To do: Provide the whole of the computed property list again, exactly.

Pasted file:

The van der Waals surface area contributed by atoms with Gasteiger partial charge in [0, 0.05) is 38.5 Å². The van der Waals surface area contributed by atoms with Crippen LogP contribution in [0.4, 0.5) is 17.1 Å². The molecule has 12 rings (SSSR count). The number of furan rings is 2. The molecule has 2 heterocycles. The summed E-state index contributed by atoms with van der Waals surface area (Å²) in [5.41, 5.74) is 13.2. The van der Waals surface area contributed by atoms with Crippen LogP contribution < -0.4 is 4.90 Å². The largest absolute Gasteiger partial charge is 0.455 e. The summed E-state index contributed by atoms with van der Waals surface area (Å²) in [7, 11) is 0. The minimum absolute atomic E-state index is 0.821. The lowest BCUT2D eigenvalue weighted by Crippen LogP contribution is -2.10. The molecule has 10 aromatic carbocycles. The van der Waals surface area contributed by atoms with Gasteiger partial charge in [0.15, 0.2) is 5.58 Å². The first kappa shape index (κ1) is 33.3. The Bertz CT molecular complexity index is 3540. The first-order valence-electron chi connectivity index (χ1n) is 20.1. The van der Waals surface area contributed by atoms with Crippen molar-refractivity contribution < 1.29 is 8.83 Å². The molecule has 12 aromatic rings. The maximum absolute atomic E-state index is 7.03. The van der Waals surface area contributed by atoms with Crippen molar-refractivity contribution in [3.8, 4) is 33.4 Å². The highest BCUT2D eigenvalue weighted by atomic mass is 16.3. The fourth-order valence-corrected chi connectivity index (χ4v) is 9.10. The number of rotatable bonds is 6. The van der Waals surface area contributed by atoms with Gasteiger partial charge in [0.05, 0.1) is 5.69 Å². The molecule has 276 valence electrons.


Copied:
The van der Waals surface area contributed by atoms with Gasteiger partial charge in [0, 0.05) is 38.5 Å². The van der Waals surface area contributed by atoms with Crippen LogP contribution in [0.4, 0.5) is 17.1 Å². The molecule has 12 rings (SSSR count). The number of furan rings is 2. The molecule has 2 heterocycles. The summed E-state index contributed by atoms with van der Waals surface area (Å²) in [5.41, 5.74) is 13.2. The van der Waals surface area contributed by atoms with Crippen LogP contribution < -0.4 is 4.90 Å². The largest absolute Gasteiger partial charge is 0.455 e. The summed E-state index contributed by atoms with van der Waals surface area (Å²) in [7, 11) is 0. The minimum absolute atomic E-state index is 0.821. The lowest BCUT2D eigenvalue weighted by Crippen LogP contribution is -2.10. The molecule has 10 aromatic carbocycles. The van der Waals surface area contributed by atoms with Gasteiger partial charge in [0.15, 0.2) is 5.58 Å². The first kappa shape index (κ1) is 33.3. The Bertz CT molecular complexity index is 3540. The first-order valence-electron chi connectivity index (χ1n) is 20.1. The van der Waals surface area contributed by atoms with Crippen molar-refractivity contribution < 1.29 is 8.83 Å². The molecule has 12 aromatic rings. The maximum absolute atomic E-state index is 7.03. The van der Waals surface area contributed by atoms with Crippen molar-refractivity contribution in [3.8, 4) is 33.4 Å². The highest BCUT2D eigenvalue weighted by atomic mass is 16.3. The fourth-order valence-corrected chi connectivity index (χ4v) is 9.10. The number of rotatable bonds is 6. The van der Waals surface area contributed by atoms with Gasteiger partial charge in [0.05, 0.1) is 5.69 Å². The molecule has 276 valence electrons.